The sample preparation and acquisition methods for PRM analysis are described in detail elsewhere [29]. For the present study, we used the same sample preparation and MS methods, with minor modifications as described below. Because quantitative MS analysis of intact proteins is currently not feasible, a number of peptides suitable for MS analysis were obtained by digestion of CSF proteins with trypsin. Using nanoflow LC-MS in a shotgun approach, we injected 1 μl of trypsin-digested CSF from patients with and without AD biomarker profiles. Using this approach, we detected more than 2000 tryptic peptides from more than 400 proteins (unpublished data, G. Brinkmalm, Oct 2013). Based on these experiments and the current literature, a number of proteins were selected for further investigation. For each protein, two or three proteotypic peptides were selected. Corresponding stable isotope-labeled peptides were added and used as reference peptides in the PRM analyses. In addition, known amounts of bovine serum albumin (BSA) protein and a corresponding stable isotope-labeled peptide were added to each sample as a reference to monitor sample-processing variations for example digestion. To ensure good-quality data, the mass spectrometer was operated in a relatively slow mode with long injection times (up to 300 milliseconds) per acquisition. Because this limited the maximum number of peptides that could be handled simultaneously, we divided the proteins into two panels. The first panel included CysC, β2M, VGF, CHGA, and SCG2, and the second panel included LysC, NRXN-1, NRXN-2, NRXN-3, NPTX1, NFASC, and NCANP. The turnaround time was 72 minutes per sample, which made it impractical to analyze all data on one occasion. Therefore, we divided the dataset into three subsets (randomized according to diagnosis, age, and sex) and performed digestion as well as PRM analysis at different times. This introduced small variations in digestion and LC-MS performance (day-to-day variations). To adjust for these effects, a CSF pool was aliquoted, and four pool samples were used as calibrants in each run of 40 samples. Study samples, CSF pool samples, and heavy isotope-labeled standards were prepared as previously described [29], except that standard 0.5-, 1.5-, and 2.0-ml polypropylene tubes were used in the present work. After thawing, 20 μl of the internal standard mixture was added to each sample. Tryptic digestion was performed as previously described [29], except that no shaking of samples was performed. Digested samples were centrifuged, desalted using Oasis 30-μm HLB 96-well μElution plates (Waters, Milford, MA, USA) with MeOH for elution into polypropylene plates. Sample eluates were transferred into Eppendorf LoBind vials (Eppendorf, Hauppauge, NY, USA), dried in a SpeedVac (Thermo Fisher Scientific, Waltham, MA, USA), and stored at −80 °C pending PRM analysis. Directly prior to PRM analysis, samples were reconstituted in 50 mM NH4HCO3 and split as desired for each panel. Twenty-five microliters of CSF were used for panel 1, and 50 μl were used for panel 2.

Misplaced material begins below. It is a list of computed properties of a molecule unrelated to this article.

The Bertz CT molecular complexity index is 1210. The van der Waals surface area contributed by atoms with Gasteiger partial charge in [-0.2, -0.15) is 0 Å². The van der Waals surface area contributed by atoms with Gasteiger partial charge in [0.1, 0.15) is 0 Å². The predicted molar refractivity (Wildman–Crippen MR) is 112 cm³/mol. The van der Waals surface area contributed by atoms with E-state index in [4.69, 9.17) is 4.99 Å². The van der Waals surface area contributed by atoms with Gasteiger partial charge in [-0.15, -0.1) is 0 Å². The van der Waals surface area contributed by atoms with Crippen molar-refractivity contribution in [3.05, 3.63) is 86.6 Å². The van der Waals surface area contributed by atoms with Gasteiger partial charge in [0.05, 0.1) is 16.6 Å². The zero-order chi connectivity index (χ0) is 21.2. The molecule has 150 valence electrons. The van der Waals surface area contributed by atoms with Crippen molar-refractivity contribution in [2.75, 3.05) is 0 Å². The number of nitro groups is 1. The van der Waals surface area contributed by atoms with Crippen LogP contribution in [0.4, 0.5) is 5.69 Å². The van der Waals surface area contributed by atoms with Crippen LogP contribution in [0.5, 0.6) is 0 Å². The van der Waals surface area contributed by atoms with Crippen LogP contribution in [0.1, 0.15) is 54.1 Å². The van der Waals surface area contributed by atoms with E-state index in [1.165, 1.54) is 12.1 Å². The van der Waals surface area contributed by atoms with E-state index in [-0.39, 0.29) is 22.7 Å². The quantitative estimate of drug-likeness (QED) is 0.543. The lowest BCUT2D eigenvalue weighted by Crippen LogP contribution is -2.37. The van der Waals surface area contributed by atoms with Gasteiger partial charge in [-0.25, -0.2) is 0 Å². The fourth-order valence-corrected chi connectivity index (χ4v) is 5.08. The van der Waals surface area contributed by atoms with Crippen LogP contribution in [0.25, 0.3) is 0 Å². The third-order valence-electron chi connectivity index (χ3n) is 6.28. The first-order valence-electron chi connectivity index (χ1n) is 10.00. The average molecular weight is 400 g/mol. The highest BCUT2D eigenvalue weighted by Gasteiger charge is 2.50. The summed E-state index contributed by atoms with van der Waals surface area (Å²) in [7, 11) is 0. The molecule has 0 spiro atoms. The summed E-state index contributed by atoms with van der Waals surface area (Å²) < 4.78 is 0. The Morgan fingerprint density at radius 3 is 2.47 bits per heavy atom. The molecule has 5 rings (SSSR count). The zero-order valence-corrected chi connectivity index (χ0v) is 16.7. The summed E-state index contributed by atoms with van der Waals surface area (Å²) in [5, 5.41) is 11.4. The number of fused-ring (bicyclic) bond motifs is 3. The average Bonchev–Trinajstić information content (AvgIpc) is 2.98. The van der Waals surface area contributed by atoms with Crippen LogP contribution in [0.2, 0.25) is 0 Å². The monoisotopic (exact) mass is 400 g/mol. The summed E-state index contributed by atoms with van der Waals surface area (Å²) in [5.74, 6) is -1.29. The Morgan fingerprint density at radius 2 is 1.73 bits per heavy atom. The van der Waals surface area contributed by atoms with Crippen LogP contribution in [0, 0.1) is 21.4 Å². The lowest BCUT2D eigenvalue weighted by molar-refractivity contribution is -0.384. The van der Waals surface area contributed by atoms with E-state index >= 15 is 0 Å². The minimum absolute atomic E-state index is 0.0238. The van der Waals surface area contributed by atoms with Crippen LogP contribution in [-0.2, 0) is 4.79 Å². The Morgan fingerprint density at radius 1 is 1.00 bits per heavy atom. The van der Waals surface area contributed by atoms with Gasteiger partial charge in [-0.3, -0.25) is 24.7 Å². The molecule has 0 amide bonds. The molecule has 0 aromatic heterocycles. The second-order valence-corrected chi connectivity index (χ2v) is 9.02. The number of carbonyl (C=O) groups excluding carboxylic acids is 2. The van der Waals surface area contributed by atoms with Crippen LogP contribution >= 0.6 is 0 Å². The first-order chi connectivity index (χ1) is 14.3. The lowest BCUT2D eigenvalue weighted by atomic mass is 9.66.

PRM analysis was performed using a Dionex UltiMate 3000 system (SRD-3600 degasser, WPS-3000TPL autosampler, LPG-3600 pump, FLM-3100 column compartment; Thermo Fisher Scientific) coupled to a Thermo Q Exactive electrospray ionization hybrid quadrupole-Orbitrap high-resolution mass spectrometer (Thermo Fisher Scientific). Separation was performed with a Hypersil GOLD reversed phase column (inner diameter 2.1 mm, length 100 mm; Thermo Fisher Scientific) operated at a flow rate of 100 μl/minute. Mobile phase A was 0.1% formic acid, mobile phase B was 84% acetonitrile/0.1% formic acid (vol/vol), and the gradient length was 50 minutes. CVs of BSA in the CSF pool samples were (mean ± SD over the three runs) 2.3 ± 1.1% in the first PRM panel and 2.3 ± 1.4% in the second PRM panel. In the study samples, BSA showed CVs of 2.3 ± 0.5% for the first panel and 2.4 ± 0.1% for the second panel. Levels correlated highly with each other between the two PRM panels (Pearson’s r = 0.92) and did not differ between diagnostic groups, but they were slightly different between the subsets subjected to trypsinization and PRM analysis on separate occasions (see Additional file 1). CVs of the proteins of the PRM panel are described in detail elsewhere [29]. The CSF pool samples were used to normalize data between acquisition days. This was done individually for each peptide. Data processing was performed as described elsewhere [29].